information that a case is removable. Berera v. Mesa Med. Grp., PLLC, 779 F.3d 352, 364
(6th Cir. 2015). Such information can come in the form of an amended pleading, motion,
order, or other paper. Id.
The defendants’ motion to dismiss the plaintiffs’ original Complaint, filed in December
2008, indicates that all parties believed that federal claims were at issue. [See 1–2, pp. 61–
122, parties’ briefing on Motion to Dismiss] A September 9, 2009 hearing transcript reveals
that the plaintiffs did, in fact, challenge the constitutionality of the federal regulations at issue.2
“It seems to me that the federal regulations that have been argued and articulated throughout
this process . . . I don’t think there is any way one can conclude otherwise than that the federal
[Record No. 5–8] Apparently concerned that it did not have jurisdiction to decide the federal
issues, the state court dismissed the case on November 3, 2009, citing a “fundamental issue of
jurisdiction.” [Record No. 1–9, p. 54] On January 11, 2013, the Kentucky Court of Appeals
determined that the state court had concurrent jurisdiction over the federal questions, however,
and reversed and remanded the circuit court’s decision.3 [Record No. 5–9, p. 14] On
September 13, 2016, the Fayette Circuit Court granted partial summary judgment in the
plaintiffs’ favor.4 [Record No. 5–13] These opinions constitute “solid and unambiguous
information” that the case was removable.5
It further strains credulity to believe that the defendants were unaware of the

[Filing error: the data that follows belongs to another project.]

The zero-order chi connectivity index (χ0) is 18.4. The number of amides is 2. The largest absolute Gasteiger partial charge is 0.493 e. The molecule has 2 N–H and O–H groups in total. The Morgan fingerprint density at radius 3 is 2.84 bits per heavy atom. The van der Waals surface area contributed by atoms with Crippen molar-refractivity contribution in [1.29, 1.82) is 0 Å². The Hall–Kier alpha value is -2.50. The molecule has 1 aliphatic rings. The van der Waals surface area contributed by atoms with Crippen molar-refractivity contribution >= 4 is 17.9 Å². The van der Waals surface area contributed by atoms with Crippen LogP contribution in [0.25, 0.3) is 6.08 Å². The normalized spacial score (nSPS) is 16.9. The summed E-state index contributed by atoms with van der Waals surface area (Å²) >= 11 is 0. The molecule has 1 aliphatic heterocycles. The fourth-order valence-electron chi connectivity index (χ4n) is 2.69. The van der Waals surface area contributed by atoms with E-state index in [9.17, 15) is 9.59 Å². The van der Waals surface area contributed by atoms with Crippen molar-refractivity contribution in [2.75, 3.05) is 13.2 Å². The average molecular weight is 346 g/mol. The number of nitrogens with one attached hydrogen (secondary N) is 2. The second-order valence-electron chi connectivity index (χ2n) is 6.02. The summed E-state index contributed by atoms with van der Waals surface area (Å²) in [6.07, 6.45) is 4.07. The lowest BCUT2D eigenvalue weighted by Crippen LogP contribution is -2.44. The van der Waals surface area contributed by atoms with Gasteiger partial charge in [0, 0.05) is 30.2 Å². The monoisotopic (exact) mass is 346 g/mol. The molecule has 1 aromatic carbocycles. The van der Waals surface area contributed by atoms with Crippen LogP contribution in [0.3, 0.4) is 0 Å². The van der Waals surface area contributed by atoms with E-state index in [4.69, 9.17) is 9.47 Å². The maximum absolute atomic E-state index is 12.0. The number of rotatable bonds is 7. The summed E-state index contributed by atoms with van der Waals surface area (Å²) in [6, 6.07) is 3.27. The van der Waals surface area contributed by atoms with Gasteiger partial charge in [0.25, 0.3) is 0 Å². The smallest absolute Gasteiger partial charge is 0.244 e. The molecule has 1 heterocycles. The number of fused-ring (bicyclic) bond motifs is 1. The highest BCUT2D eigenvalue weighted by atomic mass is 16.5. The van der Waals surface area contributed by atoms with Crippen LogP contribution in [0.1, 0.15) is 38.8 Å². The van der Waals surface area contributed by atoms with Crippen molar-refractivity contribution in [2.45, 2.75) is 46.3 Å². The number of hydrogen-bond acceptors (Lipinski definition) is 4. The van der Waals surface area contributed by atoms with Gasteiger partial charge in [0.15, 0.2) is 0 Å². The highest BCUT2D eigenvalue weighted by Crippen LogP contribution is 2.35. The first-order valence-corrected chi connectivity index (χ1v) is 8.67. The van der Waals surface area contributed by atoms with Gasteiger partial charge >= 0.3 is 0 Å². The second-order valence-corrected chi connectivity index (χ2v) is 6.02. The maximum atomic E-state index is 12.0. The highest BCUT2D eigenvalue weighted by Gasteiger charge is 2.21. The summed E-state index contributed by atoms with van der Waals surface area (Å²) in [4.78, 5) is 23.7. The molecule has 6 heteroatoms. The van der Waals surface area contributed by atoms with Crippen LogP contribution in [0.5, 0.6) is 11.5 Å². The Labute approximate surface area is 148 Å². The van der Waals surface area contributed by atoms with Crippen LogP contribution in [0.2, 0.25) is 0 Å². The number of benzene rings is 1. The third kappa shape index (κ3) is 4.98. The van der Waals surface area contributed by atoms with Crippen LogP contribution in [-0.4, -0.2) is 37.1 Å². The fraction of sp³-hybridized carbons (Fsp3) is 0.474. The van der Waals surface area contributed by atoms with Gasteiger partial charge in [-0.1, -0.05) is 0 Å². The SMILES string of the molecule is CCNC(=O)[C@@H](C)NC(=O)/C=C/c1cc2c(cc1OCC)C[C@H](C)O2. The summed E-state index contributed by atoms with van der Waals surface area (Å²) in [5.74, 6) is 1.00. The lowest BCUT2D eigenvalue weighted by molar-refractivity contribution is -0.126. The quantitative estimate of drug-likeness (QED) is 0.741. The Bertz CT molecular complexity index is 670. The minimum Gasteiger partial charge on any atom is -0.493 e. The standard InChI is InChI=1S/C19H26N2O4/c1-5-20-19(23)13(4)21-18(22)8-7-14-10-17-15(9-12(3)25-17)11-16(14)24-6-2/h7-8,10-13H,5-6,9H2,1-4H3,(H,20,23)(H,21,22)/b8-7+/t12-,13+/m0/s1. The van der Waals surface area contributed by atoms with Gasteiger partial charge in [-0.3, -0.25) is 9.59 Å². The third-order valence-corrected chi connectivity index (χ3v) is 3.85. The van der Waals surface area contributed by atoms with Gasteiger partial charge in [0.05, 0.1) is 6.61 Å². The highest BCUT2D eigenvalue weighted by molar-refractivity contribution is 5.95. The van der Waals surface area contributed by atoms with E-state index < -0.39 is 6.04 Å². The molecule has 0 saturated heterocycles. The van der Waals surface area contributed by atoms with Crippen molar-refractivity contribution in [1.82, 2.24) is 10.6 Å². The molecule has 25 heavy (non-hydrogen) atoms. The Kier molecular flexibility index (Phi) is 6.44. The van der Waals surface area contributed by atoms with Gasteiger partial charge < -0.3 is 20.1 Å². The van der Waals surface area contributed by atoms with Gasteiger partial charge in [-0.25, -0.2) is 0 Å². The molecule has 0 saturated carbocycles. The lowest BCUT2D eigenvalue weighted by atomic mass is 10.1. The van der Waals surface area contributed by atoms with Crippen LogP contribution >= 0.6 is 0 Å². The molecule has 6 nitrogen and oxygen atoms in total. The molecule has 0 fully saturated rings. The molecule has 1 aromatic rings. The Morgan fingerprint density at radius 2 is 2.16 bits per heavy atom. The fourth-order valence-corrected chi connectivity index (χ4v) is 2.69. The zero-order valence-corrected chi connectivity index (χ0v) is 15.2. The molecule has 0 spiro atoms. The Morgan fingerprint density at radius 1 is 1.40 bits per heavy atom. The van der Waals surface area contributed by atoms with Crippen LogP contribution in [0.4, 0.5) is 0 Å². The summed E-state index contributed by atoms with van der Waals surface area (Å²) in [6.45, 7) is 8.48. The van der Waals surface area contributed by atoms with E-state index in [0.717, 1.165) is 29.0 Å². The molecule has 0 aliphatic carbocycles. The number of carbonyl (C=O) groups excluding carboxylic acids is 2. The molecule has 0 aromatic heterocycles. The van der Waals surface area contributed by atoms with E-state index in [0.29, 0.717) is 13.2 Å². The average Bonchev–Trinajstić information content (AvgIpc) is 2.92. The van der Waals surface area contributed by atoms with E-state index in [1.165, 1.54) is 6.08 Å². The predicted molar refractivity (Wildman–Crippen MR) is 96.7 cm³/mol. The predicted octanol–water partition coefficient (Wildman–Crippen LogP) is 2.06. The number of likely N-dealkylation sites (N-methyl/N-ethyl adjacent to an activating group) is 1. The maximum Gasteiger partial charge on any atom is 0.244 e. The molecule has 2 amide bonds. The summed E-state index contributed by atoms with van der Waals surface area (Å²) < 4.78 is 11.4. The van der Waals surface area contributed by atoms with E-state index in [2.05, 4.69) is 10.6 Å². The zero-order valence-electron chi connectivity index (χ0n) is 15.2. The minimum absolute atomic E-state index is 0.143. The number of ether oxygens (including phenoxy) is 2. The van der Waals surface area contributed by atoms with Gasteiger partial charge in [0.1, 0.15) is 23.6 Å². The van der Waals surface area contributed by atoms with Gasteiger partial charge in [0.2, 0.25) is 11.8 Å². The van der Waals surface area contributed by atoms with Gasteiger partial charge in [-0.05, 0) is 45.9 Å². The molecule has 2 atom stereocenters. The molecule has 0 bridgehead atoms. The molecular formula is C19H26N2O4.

removability of the case on November 10, 2014, when they filed their Answer to the Plaintiffs’
First Amended Complaint.6
[Record No. 1-12]
The Amended Complaint contained
regulations are arbitrary, they’re unclear. . . . I think they are capricious. . . . I think the federal
regs and the process do violate landowners’ due process rights.”
On appeal, the defendants argued that “actions involving Section 106 of the NHPA must be
raised pursuant to the [Administrative Procedures Act]” and argued that such actions fall
within the exclusive jurisdiction of the federal district courts.
The circuit court stated: “[t]he posture of the case that went to the Court of Appeals was to
appeal this Court’s Order that essentially dismissed all claims of the Plaintiffs for lack of
jurisdiction to decide a federal regulation issue. . . . [T]he regulations in question were arbitrary
and unclear as evidenced by the fact the Defendants had to call Washington, D.C. for
The defendants concede that both the circuit court and court of appeals made determinations
regarding the validity of the regulations governing nomination to the National Register.
[Defendant’s Objections, Record No. 7–1, p. 3]
Defendants Sipple and Zeoli filed a separate Answer on March 6, 2015, alleging that, because
the action “involves the interpretation and application of federal law and regulation, including
. . . 36 C.F.R. Part 60,” the matter must be removed to federal court. [Record No. 1–16, pp.